Recovering Damages In a Wrongful Death Case In Florida: Rules and Limitations
Have you lost a family member as a result of someone else’s negligence? Contact the Neufeld, Kleinberg & Pinkiert, P.A. to schedule a free consultation, receive evaluation of the recoverable damages available in your wrongful death case, and get legal help on how to recover damages in your particular case.
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Recovering
Damages In a Wrongful Death Case In Florida: Rules and Limitations

Recovering Damages
In a Wrongful Death Case In Florida: Rules and Limitations

By: Neufeld Kleinberg & Pinkiert, PA
Posted in: Miami, Wrongful Death Lawyers

If you are grief-stricken over the death of your loved one, recovering damages is probably the last thing on your mind right now. But no matter how difficult it is, you and the rest of your family need to start thinking about a legal strategy to obtain compensation for the loss of support, companionship and protection, and recover reimbursement for burial and funeral expenses, among other damages.

In fact, recovering damages in a wrongful death case in Miami or elsewhere in Florida is not as easy as you may think. That is because the Florida Wrongful Death Act has a plethora of rules and limitations that may seem confusing at first sight.

But fear not – we brought our Miami wrongful death attorney from the Neufeld, Kleinberg & Pinkiert, P.A. to outline everything you need to know about Florida’s wrongful death laws.

Who is eligible to receive wrongful death compensation?

In order to be eligible to recover damages in a wrongful death claim, you need to be recognized as a “survivor” of the deceased under the Act. Survivors are (in this particular order): surviving spouse, children, and parents. In rare exceptions to the general rule, other relatives or adoptive siblings that can prove that they were dependent on the deceased for support or services can also be classified as “eligible survivors” under the Act.

What about children born outside of marriage?

If the deceased has children born outside of marriage, the child born to an unmarried parents can recover damages in a wrongful death case if the deceased is his/her mother. If the father dies, the child can recover damages only as long as the father had recognized a legal responsibility for the child and provided financial support.

Who are ‘minor children’ under the Act?

Our Miami wrongful death lawyer explains that the Act recognizes children under 25 as “minor children.” Minor children are eligible to recover damages for loss of parental companionship, support, and guidance, in addition mental pain and suffering, but only if there is no surviving spouse.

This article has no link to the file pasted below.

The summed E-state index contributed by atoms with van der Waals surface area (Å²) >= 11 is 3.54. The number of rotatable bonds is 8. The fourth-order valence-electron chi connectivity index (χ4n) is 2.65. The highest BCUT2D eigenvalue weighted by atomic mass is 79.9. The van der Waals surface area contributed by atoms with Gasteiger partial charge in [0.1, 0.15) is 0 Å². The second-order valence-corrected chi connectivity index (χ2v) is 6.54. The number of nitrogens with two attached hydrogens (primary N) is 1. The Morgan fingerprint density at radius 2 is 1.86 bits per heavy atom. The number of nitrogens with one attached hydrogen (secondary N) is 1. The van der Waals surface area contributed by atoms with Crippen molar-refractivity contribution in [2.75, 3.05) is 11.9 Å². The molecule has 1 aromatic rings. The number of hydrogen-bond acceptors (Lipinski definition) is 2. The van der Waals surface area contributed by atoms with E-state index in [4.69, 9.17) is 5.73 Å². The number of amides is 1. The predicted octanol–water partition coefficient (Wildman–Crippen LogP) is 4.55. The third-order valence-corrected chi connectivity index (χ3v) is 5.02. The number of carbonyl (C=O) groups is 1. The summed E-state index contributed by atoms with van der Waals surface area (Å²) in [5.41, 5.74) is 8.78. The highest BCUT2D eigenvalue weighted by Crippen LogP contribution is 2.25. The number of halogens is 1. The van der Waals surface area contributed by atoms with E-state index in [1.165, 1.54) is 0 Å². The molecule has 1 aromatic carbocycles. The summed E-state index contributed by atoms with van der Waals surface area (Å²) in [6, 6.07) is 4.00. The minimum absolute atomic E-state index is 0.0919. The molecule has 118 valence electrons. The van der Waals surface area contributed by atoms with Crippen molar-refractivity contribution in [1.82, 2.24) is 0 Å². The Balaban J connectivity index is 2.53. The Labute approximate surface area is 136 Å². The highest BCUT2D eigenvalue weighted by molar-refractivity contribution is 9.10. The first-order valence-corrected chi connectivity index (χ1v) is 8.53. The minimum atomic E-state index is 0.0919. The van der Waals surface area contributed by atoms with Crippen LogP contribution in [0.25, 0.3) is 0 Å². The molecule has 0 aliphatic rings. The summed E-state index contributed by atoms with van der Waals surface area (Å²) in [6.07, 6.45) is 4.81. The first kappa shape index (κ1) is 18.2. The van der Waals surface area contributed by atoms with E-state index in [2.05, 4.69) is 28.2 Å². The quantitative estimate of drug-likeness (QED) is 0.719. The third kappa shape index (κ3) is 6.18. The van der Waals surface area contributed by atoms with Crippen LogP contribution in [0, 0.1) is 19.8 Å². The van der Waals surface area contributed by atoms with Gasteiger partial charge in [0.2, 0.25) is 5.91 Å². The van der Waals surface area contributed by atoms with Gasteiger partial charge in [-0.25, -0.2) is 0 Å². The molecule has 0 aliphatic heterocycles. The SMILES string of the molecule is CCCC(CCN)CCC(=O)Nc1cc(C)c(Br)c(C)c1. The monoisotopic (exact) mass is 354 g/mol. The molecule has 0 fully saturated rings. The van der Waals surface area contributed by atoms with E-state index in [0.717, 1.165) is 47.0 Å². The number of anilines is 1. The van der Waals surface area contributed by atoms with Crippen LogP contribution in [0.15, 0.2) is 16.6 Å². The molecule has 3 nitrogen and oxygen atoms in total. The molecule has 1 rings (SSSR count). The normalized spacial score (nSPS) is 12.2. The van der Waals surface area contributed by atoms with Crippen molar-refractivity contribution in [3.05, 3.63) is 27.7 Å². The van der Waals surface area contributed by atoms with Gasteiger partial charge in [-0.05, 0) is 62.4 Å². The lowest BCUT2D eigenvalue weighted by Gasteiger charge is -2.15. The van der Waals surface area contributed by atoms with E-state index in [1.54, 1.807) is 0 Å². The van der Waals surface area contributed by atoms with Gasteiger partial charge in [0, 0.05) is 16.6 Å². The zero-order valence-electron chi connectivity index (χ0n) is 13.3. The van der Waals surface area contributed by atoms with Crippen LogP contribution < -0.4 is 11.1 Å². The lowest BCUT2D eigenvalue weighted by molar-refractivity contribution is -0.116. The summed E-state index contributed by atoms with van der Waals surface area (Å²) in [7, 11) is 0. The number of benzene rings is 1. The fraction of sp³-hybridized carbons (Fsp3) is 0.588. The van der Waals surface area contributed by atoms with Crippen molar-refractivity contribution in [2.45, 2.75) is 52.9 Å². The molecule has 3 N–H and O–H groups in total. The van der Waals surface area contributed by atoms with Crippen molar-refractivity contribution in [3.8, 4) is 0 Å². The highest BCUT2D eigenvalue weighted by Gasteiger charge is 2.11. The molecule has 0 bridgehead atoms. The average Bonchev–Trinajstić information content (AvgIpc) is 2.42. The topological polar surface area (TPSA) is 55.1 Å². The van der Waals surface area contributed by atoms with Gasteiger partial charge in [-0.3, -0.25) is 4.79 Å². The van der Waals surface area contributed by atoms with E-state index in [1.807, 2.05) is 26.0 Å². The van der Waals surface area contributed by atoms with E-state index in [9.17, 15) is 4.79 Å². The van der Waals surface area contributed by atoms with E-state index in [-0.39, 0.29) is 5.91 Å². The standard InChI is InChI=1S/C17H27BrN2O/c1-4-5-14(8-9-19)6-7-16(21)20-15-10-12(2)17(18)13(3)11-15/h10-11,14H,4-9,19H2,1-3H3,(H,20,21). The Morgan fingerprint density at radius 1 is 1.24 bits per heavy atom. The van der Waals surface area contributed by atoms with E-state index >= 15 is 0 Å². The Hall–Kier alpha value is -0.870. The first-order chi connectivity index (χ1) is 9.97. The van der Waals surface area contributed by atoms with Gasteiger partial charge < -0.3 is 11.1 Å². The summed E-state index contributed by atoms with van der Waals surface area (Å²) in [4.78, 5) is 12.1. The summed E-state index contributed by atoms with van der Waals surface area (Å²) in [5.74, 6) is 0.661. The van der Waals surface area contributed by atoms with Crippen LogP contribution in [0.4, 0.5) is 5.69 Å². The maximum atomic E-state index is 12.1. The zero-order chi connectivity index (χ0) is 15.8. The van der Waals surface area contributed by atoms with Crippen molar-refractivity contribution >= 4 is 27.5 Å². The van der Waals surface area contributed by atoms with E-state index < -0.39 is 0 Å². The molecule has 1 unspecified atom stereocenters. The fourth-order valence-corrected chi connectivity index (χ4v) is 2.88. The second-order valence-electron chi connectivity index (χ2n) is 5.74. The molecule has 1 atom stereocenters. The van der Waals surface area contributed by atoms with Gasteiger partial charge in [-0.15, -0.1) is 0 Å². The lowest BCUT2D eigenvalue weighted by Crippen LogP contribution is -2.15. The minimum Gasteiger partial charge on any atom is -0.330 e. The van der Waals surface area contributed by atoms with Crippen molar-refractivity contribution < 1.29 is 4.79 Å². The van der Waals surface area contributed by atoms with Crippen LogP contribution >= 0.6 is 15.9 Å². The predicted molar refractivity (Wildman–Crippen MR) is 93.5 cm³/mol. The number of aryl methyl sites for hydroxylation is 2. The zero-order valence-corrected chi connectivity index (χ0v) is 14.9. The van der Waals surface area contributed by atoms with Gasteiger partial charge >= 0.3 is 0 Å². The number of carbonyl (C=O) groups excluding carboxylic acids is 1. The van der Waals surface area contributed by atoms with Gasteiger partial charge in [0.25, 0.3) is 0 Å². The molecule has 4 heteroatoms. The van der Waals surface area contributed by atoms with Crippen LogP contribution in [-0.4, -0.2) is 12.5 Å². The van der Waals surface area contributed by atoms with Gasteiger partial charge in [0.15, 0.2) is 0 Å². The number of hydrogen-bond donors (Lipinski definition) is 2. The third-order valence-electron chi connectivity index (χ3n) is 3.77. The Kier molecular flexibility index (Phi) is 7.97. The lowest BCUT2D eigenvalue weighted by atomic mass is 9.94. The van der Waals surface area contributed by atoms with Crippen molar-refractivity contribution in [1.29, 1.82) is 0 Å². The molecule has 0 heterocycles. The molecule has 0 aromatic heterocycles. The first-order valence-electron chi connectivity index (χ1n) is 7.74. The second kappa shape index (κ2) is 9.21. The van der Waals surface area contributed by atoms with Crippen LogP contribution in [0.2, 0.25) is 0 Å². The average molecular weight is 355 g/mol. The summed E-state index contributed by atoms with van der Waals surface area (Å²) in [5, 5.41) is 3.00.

What about medical malpractice wrongful death?

The Act has a different set of rules and limitations for wrongful death cases caused by medical malpractice. While adult children (25 years old and greater) are normally eligible to recover damages of loss of parental companionship or pain and suffering if there is no surviving spouse, it is not the case in medical malpractice cases.

Another limitation in medical malpractice cases is that parents of an adult child cannot recover damages for mental pain and suffering. In all other cases, meanwhile, each parent of a deceased adult child can recover damages for mental pain and suffering if there are no other survivors (spouse and their child’s own kids).

What types of damages are recoverable?

If you have recently lost a family member as a result of someone else’s negligence, wrongful act, or breach of contract, you are probably wondering what types of damages are recoverable under the Act.

Depending on the circumstances of your particular case, you and the rest of the surviving family members may be entitled to the following types of damages:

  • The value of support and services the decedent would have provided you and the rest of the family if it was not for the deadly accident;
  • The value of loss of companionship, guidance, and protection provided by the deceased;
  • The value of mental and emotional pain and suffering (there are exceptions: some family members may not be entitled); and
  • The amount of funeral, burial and medical expenses the estate or surviving family members have paid.

With the help of a skilled Miami wrongful death attorney, the deceased person’s estate may also be entitled to the following types of recoverable damages:

  • Lost wages, benefits, bonuses, and other earnings the deceased could reasonably have been expected to earn in his/her lifetime if he/she was alive;
  • Lost “net accumulations” of the estate, which is the expected net income of the deceased and the value of earnings the deceased would have saved (and the estate could reasonably have been expected to collect) if he or she had lived.

“But how are all these damages calculated and how do they translate into dollar value?” you may wonder. Well, this is what attorneys are for. Contact the Neufeld, Kleinberg & Pinkiert, P.A. to schedule a free consultation, receive evaluation of the recoverable damages available in your wrongful death case, and get legal help on how to recover damages in your particular case.

Call our offices at 305-931-6666, or 954-523-8292, or complete this contact form for a free case evaluation.